Area 2: Early Growth of the United States (1800-1850s)
Lesson Plan Developed By
Emily Petty, Arapahoe, Middle School
1. Students can explain the meaning of a treaty.
2. Students can describe the treaties made between the U.S. government and Plains Indian tribes in 1851 and 1868.
3. Students can compare and contrast the Fort Laramie treaties of 1851 and 1868.
We will update the standards spreadsheet as more lesson plans are developed.
Two 45-Minute Class Periods or
One 90-Minute Class Period
Fort Laramie Treaty of 1851—background
Fort Laramie Treaty of 1851—text of treaty articles and space for summaries
Fort Laramie Treaty of 1868—background
Fort Laramie Treaty of 1868—Match summaries with treaty article numbers
Fort Laramie Treaty of 1868—full text
Students will discuss what ownership means to them. Students read quotes from Native American Leaders. Students will discuss: How the views of the Native American leaders differ from students’ own views? Can these two different ideas exist with one another?
1. Students will watch YouTube video: History Illustrated: Treaty.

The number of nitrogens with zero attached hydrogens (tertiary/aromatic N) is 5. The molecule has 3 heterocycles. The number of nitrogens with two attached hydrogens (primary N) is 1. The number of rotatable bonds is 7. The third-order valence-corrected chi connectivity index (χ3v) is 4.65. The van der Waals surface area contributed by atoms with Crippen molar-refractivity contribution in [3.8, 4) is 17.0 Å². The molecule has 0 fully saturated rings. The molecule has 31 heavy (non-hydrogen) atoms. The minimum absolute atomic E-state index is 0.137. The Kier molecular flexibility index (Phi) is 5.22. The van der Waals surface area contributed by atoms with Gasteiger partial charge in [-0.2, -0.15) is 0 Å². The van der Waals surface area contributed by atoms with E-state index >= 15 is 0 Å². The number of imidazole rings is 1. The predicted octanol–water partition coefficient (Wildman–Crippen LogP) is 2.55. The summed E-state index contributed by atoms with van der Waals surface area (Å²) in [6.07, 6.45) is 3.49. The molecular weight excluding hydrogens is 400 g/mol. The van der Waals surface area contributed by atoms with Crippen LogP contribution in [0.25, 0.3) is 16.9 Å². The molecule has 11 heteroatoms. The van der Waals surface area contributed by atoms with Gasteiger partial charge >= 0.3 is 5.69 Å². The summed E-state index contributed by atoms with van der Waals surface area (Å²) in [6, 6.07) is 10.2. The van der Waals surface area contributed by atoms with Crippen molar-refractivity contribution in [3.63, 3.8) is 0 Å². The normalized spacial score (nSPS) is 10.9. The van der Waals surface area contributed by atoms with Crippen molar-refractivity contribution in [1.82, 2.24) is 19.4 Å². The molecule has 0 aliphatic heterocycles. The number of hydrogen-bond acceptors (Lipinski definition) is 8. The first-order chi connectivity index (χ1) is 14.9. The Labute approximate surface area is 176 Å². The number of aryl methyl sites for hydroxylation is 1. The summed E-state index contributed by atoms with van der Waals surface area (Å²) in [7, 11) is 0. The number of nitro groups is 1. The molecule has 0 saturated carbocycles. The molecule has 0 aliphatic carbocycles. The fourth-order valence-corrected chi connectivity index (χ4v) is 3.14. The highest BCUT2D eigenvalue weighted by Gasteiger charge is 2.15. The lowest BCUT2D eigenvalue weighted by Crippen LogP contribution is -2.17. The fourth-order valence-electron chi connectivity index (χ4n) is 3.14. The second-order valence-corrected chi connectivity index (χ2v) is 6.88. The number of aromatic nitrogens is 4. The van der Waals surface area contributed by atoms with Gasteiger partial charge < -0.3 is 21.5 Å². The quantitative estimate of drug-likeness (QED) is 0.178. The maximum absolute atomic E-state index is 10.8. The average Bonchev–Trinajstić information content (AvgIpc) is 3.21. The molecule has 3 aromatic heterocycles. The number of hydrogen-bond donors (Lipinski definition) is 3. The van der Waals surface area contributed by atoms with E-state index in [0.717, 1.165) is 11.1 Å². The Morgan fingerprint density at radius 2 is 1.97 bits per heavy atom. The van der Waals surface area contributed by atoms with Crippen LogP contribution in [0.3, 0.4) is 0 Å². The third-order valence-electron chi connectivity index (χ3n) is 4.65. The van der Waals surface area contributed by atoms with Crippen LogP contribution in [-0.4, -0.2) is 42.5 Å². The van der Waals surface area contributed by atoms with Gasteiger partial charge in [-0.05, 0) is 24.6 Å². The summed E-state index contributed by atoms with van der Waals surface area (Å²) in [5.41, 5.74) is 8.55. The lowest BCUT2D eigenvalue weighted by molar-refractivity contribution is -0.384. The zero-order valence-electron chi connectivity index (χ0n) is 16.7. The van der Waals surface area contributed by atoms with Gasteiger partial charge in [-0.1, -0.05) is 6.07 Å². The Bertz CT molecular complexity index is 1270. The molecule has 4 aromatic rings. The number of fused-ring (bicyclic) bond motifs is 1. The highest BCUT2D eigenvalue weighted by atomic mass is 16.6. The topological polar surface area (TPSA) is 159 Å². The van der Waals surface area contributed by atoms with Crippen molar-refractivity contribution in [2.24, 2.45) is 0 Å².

2. Students will discuss: What is the meaning of the word treaty?
3. Students will be introduced to the Fort Laramie Treaty of 1851, and study the map, above. Here is background on the treaty from North Dakota Studies:
By the middle of the 1840s, Plains Indian tribes felt the impact of increasing traffic on the Overland Trail. Game was harder to find. Travelers used up grass for their horses and timber for their campfires. Anglo-American travelers, however, saw Indian tribes as an obstacle to the expansion of the United States across the continent.
In 1851, the U. S. Commissioner of Indian Affairs decided to conduct a Grand Council with the Plains tribes. The Superintendent of Indian Affairs, David Mitchell, sent messengers to invite the tribes to a meeting near Fort Laramie on the North Platte River. The council began on September 9.
It was a huge gathering. There were 7,000 lodges of Assiniboines, several bands of Lakotas (Sioux), Crows, Cheyennes, Arapahos, Blackfeet, Mandans, Hidatsas, and Arikaras. In addition to the Superintendent, interpreters and Army officers, there was one white woman, Mrs. W. L. Elliott. Her presence demonstrated that the council was to be peaceful.